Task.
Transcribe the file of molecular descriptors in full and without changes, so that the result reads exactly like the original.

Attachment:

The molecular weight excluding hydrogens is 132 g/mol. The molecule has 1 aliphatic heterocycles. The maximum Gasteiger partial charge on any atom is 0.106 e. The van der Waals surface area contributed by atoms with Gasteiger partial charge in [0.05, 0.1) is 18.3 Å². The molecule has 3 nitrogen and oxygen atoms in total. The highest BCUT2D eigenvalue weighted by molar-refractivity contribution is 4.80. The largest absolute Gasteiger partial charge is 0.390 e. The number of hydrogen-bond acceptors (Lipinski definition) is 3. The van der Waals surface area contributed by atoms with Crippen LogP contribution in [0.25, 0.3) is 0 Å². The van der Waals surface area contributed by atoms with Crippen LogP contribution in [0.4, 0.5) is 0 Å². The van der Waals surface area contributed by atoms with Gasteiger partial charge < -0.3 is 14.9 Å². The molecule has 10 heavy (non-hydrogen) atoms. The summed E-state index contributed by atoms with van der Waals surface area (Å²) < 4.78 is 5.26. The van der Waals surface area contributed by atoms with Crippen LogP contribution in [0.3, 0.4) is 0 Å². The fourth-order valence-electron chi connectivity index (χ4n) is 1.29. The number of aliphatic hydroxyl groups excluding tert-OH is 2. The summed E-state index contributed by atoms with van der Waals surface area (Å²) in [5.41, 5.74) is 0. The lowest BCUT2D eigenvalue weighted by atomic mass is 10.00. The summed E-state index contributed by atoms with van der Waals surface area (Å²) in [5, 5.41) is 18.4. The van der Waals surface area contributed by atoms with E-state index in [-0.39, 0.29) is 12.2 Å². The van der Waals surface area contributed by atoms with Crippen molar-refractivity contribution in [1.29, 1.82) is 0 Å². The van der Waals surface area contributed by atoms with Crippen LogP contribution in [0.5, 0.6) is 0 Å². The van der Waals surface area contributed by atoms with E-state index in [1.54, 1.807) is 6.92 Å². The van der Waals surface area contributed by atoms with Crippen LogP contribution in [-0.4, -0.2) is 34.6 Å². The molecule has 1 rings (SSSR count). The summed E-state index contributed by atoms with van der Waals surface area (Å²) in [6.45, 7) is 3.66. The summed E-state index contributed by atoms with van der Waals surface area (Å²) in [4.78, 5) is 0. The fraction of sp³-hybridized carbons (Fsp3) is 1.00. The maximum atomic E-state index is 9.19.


The molecular weight excluding hydrogens is 132 g/mol. The molecule has 1 aliphatic heterocycles. The maximum Gasteiger partial charge on any atom is 0.106 e. The van der Waals surface area contributed by atoms with Gasteiger partial charge in [0.05, 0.1) is 18.3 Å². The molecule has 3 nitrogen and oxygen atoms in total. The highest BCUT2D eigenvalue weighted by molar-refractivity contribution is 4.80. The largest absolute Gasteiger partial charge is 0.390 e. The number of hydrogen-bond acceptors (Lipinski definition) is 3. The van der Waals surface area contributed by atoms with Crippen LogP contribution in [0.25, 0.3) is 0 Å². The van der Waals surface area contributed by atoms with Crippen LogP contribution in [0.4, 0.5) is 0 Å². The van der Waals surface area contributed by atoms with Gasteiger partial charge < -0.3 is 14.9 Å². The molecule has 10 heavy (non-hydrogen) atoms. The summed E-state index contributed by atoms with van der Waals surface area (Å²) < 4.78 is 5.26. The van der Waals surface area contributed by atoms with Crippen LogP contribution in [0.3, 0.4) is 0 Å². The fourth-order valence-electron chi connectivity index (χ4n) is 1.29. The number of aliphatic hydroxyl groups excluding tert-OH is 2. The summed E-state index contributed by atoms with van der Waals surface area (Å²) in [5.41, 5.74) is 0. The lowest BCUT2D eigenvalue weighted by atomic mass is 10.00. The summed E-state index contributed by atoms with van der Waals surface area (Å²) in [5, 5.41) is 18.4. The van der Waals surface area contributed by atoms with E-state index in [-0.39, 0.29) is 12.2 Å². The van der Waals surface area contributed by atoms with Crippen molar-refractivity contribution in [1.29, 1.82) is 0 Å². The van der Waals surface area contributed by atoms with Crippen LogP contribution in [0.5, 0.6) is 0 Å². The van der Waals surface area contributed by atoms with E-state index in [1.54, 1.807) is 6.92 Å². The van der Waals surface area contributed by atoms with Crippen LogP contribution in [-0.4, -0.2) is 34.6 Å². The molecule has 1 rings (SSSR count). The summed E-state index contributed by atoms with van der Waals surface area (Å²) in [6.45, 7) is 3.66. The summed E-state index contributed by atoms with van der Waals surface area (Å²) in [4.78, 5) is 0. The fraction of sp³-hybridized carbons (Fsp3) is 1.00. The maximum atomic E-state index is 9.19.